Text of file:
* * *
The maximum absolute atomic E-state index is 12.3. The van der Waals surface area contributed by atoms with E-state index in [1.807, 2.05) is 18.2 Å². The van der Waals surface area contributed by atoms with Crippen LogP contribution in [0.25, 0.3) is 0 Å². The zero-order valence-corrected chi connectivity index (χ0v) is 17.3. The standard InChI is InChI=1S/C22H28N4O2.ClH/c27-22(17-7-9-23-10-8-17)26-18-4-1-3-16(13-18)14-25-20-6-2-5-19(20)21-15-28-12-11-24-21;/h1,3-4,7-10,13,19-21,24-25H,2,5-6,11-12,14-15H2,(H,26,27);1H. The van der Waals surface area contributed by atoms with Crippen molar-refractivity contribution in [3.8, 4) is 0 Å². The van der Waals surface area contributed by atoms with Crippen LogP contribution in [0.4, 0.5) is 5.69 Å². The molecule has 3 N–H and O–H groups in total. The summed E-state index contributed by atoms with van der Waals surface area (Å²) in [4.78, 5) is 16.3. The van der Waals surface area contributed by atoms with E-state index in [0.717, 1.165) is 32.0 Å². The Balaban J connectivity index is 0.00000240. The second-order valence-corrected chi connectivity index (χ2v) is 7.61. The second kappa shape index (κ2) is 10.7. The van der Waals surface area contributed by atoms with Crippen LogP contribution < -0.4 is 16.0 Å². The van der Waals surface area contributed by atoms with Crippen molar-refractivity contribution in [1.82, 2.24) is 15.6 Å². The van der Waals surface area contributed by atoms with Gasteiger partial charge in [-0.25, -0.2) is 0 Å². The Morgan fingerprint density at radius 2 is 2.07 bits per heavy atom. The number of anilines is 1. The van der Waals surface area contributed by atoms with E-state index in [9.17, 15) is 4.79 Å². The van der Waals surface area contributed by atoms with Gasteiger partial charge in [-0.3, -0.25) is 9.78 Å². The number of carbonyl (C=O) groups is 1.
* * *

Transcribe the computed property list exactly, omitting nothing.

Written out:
The maximum absolute atomic E-state index is 12.3. The van der Waals surface area contributed by atoms with E-state index in [1.807, 2.05) is 18.2 Å². The van der Waals surface area contributed by atoms with Crippen LogP contribution in [0.25, 0.3) is 0 Å². The zero-order valence-corrected chi connectivity index (χ0v) is 17.3. The standard InChI is InChI=1S/C22H28N4O2.ClH/c27-22(17-7-9-23-10-8-17)26-18-4-1-3-16(13-18)14-25-20-6-2-5-19(20)21-15-28-12-11-24-21;/h1,3-4,7-10,13,19-21,24-25H,2,5-6,11-12,14-15H2,(H,26,27);1H. The van der Waals surface area contributed by atoms with Crippen molar-refractivity contribution in [3.8, 4) is 0 Å². The van der Waals surface area contributed by atoms with Crippen LogP contribution in [0.4, 0.5) is 5.69 Å². The molecule has 3 N–H and O–H groups in total. The summed E-state index contributed by atoms with van der Waals surface area (Å²) in [4.78, 5) is 16.3. The van der Waals surface area contributed by atoms with E-state index in [0.717, 1.165) is 32.0 Å². The Balaban J connectivity index is 0.00000240. The second-order valence-corrected chi connectivity index (χ2v) is 7.61. The second kappa shape index (κ2) is 10.7. The van der Waals surface area contributed by atoms with Crippen LogP contribution < -0.4 is 16.0 Å². The van der Waals surface area contributed by atoms with Crippen molar-refractivity contribution in [1.82, 2.24) is 15.6 Å². The van der Waals surface area contributed by atoms with Gasteiger partial charge in [-0.25, -0.2) is 0 Å². The Morgan fingerprint density at radius 2 is 2.07 bits per heavy atom. The number of anilines is 1. The van der Waals surface area contributed by atoms with E-state index in [9.17, 15) is 4.79 Å². The van der Waals surface area contributed by atoms with Gasteiger partial charge in [-0.3, -0.25) is 9.78 Å². The number of carbonyl (C=O) groups is 1.